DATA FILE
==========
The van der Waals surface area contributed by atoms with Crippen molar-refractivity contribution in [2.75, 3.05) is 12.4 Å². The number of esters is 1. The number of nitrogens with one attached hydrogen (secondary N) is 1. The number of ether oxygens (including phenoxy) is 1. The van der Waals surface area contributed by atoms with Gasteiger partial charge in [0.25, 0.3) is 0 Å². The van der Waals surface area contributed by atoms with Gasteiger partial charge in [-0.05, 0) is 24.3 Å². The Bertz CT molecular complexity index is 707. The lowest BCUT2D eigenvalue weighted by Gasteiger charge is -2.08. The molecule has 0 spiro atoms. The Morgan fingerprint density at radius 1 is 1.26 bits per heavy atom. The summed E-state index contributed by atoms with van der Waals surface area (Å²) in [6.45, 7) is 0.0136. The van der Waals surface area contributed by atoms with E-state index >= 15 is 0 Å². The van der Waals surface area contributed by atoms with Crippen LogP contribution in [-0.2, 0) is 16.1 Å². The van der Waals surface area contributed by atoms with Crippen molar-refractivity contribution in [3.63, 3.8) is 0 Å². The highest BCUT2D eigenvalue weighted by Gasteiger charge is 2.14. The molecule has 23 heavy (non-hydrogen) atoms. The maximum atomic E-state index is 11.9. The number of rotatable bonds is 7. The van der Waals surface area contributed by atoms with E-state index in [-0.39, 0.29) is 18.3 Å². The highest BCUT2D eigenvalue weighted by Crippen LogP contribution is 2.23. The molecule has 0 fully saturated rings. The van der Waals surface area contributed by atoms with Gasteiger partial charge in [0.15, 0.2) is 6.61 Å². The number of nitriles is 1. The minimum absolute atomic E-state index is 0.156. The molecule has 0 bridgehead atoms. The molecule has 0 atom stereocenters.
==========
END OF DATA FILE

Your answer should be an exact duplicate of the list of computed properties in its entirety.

The van der Waals surface area contributed by atoms with Crippen molar-refractivity contribution in [2.75, 3.05) is 12.4 Å². The number of esters is 1. The number of nitrogens with one attached hydrogen (secondary N) is 1. The number of ether oxygens (including phenoxy) is 1. The van der Waals surface area contributed by atoms with Gasteiger partial charge in [0.25, 0.3) is 0 Å². The van der Waals surface area contributed by atoms with Gasteiger partial charge in [-0.05, 0) is 24.3 Å². The Bertz CT molecular complexity index is 707. The lowest BCUT2D eigenvalue weighted by Gasteiger charge is -2.08. The molecule has 0 spiro atoms. The Morgan fingerprint density at radius 1 is 1.26 bits per heavy atom. The summed E-state index contributed by atoms with van der Waals surface area (Å²) in [6.45, 7) is 0.0136. The van der Waals surface area contributed by atoms with E-state index >= 15 is 0 Å². The van der Waals surface area contributed by atoms with Crippen LogP contribution in [-0.2, 0) is 16.1 Å². The van der Waals surface area contributed by atoms with Crippen molar-refractivity contribution in [3.63, 3.8) is 0 Å². The highest BCUT2D eigenvalue weighted by Gasteiger charge is 2.14. The molecule has 23 heavy (non-hydrogen) atoms. The maximum atomic E-state index is 11.9. The number of rotatable bonds is 7. The van der Waals surface area contributed by atoms with E-state index in [-0.39, 0.29) is 18.3 Å². The highest BCUT2D eigenvalue weighted by Crippen LogP contribution is 2.23. The molecule has 0 fully saturated rings. The van der Waals surface area contributed by atoms with Gasteiger partial charge in [0.15, 0.2) is 6.61 Å². The number of nitriles is 1. The minimum absolute atomic E-state index is 0.156. The molecule has 0 bridgehead atoms. The molecule has 0 atom stereocenters.